Buy low; sell high. Sounds simple, but easier said than done.
Because of “fear,” when assets are “on sale,” few investors buy, thinking that asset prices can still go lower. It is a fact that only a handful of investors actually buy at the low or sell at the high. The odds of you being one of them are quite remote.
In the end, one has to have confidence in one’s view of the future to sell when you think the assets are overpriced and to buy when they appear underpriced.
Given the rise in equity prices we’ve seen since last November, you might conclude that this column is about selling at the highs. But, it is actually about the other pole — buying at the lows.
To set the stage, I need to discuss the two major views of the macroeconomic landscape that exist today among major market players.
Two views of the economy
• View 1: Underlying economic factors are getting stronger, and soon we willsee much-improved economic growth. Pundits here point to a housing market that appears to be healing (prices are once again rising), to a consumer confident enough to continue to consume despite increasing taxes, to record-setting corporate profits and to a stronger employment market.
• View 2: The basic economy is weak and is being propped up by money printing. The
Fed has targeted the equity markets, hoping the “wealth effect,” via rising equity prices, will translate into increased consumption and economic growth.
The Fed is committed to the money-printing policy untilsignificant economic growth occurs. Pundits here point to a housing market dependent on historically low interest rates, a consumer not capable of borrowing, record-low capital expenditures on the part of businesses which have and hold a record amounts of cash, and a continuing fall in real income.
Europe is in an intense recession, and China’s economy markedly has slowed. In addition, the job creation numbers, they say, are misleading. Of the 293,000 jobs created in April, 278,000 were part time and 309,000 were from self-employment. That means that full-time payroll employment fell by 294,000.
Those who hold view 1 believe that the stock market will go higher yet. View 2 holders believe that the equity market is overvalued and, as soon as there is a signalfrom the
Fed that the money printing willslow, that market will correct.
The role of monetary policy
One thing is for sure:If we don’t get robust economic growth, both in the U.S. and on a globalscale, we are going to see a continuation of the money-printing policies by all of the major central banks CentralBank, Bank of England, Bank ofJapan), at least until “recognized” inflation becomes an issue.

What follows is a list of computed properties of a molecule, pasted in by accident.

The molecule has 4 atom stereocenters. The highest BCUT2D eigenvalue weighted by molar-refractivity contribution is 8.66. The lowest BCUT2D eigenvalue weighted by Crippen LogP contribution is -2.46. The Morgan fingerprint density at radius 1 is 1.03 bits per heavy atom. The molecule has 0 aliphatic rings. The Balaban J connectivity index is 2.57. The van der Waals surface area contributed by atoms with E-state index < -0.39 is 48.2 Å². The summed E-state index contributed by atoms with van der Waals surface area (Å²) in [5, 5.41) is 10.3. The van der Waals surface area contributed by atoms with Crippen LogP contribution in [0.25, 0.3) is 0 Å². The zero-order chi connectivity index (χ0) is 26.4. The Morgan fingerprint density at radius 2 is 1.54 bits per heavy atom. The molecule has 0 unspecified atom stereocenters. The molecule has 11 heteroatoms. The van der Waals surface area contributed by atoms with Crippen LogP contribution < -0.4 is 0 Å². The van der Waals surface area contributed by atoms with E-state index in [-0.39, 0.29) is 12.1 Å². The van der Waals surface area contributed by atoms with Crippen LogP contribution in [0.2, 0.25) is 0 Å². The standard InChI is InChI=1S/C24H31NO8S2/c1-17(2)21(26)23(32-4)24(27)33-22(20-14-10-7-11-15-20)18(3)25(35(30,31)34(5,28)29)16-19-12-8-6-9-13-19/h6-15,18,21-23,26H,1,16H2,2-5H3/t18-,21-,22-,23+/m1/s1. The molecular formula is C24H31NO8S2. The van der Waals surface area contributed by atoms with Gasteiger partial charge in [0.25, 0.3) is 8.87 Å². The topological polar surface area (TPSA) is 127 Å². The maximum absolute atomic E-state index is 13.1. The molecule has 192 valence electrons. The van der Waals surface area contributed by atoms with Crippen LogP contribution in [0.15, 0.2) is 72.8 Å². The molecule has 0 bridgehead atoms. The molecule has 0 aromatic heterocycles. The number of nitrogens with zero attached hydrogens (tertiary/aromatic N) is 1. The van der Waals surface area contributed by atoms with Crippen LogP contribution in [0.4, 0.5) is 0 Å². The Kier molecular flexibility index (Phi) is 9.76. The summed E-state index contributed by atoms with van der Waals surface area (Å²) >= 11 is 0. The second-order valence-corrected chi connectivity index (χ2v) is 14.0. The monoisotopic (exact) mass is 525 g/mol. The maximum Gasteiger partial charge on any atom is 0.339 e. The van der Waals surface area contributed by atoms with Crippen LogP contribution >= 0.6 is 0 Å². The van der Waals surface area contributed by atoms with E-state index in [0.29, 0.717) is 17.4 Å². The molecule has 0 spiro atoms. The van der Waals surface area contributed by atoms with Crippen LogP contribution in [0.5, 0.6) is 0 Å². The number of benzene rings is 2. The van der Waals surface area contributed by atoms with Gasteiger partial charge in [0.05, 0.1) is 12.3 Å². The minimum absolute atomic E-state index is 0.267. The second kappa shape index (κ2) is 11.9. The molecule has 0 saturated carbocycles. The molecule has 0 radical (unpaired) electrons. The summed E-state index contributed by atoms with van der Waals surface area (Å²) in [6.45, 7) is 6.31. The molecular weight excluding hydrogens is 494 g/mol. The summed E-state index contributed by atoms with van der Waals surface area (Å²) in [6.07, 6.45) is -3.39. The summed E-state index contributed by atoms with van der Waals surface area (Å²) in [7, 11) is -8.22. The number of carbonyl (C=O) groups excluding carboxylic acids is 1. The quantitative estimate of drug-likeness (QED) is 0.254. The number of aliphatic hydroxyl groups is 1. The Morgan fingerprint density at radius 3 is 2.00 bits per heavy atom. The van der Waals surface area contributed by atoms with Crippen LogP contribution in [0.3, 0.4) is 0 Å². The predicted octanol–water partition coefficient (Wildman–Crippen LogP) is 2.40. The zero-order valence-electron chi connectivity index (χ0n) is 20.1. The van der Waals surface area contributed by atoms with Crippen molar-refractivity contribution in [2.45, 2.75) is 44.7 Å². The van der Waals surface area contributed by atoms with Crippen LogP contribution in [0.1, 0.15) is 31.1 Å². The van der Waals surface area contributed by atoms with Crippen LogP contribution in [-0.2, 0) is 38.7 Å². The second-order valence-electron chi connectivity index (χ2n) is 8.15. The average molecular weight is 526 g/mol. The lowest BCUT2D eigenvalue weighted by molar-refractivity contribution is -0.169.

The policymakers at those central banks have told us so. Both our Fed and the Bank ofJapan have set inflation targets. And, while the targets appear low (2.0 percent in the U.S. and 2.5 percent in Japan), we all know from common everyday experience (and from private sector studies) that the realrate of inflation is much higher than officially recognized.
Monetary policy, by the way, operates with a long and variable lag as we were taught during the inflation experience of the late 1970s and early 1980s. So, by the time an inflation is officially recognized, it is wellestablished and quite hard to quell.
We should also acknowledge that we have never had monetary policy conducted with such experimental tools and don’t yet know the unintended consequences.
Finally, the independence of the central banks from their respective governments is now questionable, especially since the Abe government in Japan browbeat that central bank into submission to its money-printing views.
Is anything low?
Remember buy low? Because of the slow growth worldwide, all of the equity prices of naturalresource and commodity stocks and of the commodities themselves are at or near cyclical lows. Copper, coal and agricultural commodities are good examples in the raw commodity space, while in the equity area we have cyclical lows in mining stocks and iron and steelstocks. Oil and natural gas, on the other hand, both are at lows because ofslack demand and because of the large new supplies coming online in the U.S.
Under either view 1 or view 2, these look attractive. Can their prices go lower? Of course. In all my years of trading, I think I bought at the printed low only a handful of times.
If view 1 turns out to be correct, demand for basic materials and commodities willrise along with their prices.
Under view 2, either we will get economic growth or inflation.
If we end up with the latter, commodities and basic materials act as inflation protection hedges.
The mention ofsecurities/commodities should not be considered an offer to sell or solicitation to buy investments mentioned. Consult your investment professional to understand the risks and/or how the purchase or sale of these investments may be implemented to meet your investment goals.
Robert Barone (Ph.D., economics, Georgetown University) is a principal of Universal Value Advisors, Reno, a registered investment adviser. Barone is a former director of the Federal Home Loan Bank of San Francisco and is currently a director of Allied Mineral Products, Columbus, Ohio, AAA Northern California, Nevada, Utah Auto Club, and the associated AAA Insurance Co., where he chairs the investment committee. Barone or the professionals at UVA (Joshua Barone, Andrea Knapp, Matt Marcewicz and Marvin Grulli) are available to discuss client investment needs.
Call them at 775-284-7778.
Statistics and other information have been compiled from various sources. Universal Value Advisors believes the facts and information to be accurate and credible but makes no guarantee to the complete accuracy of this information.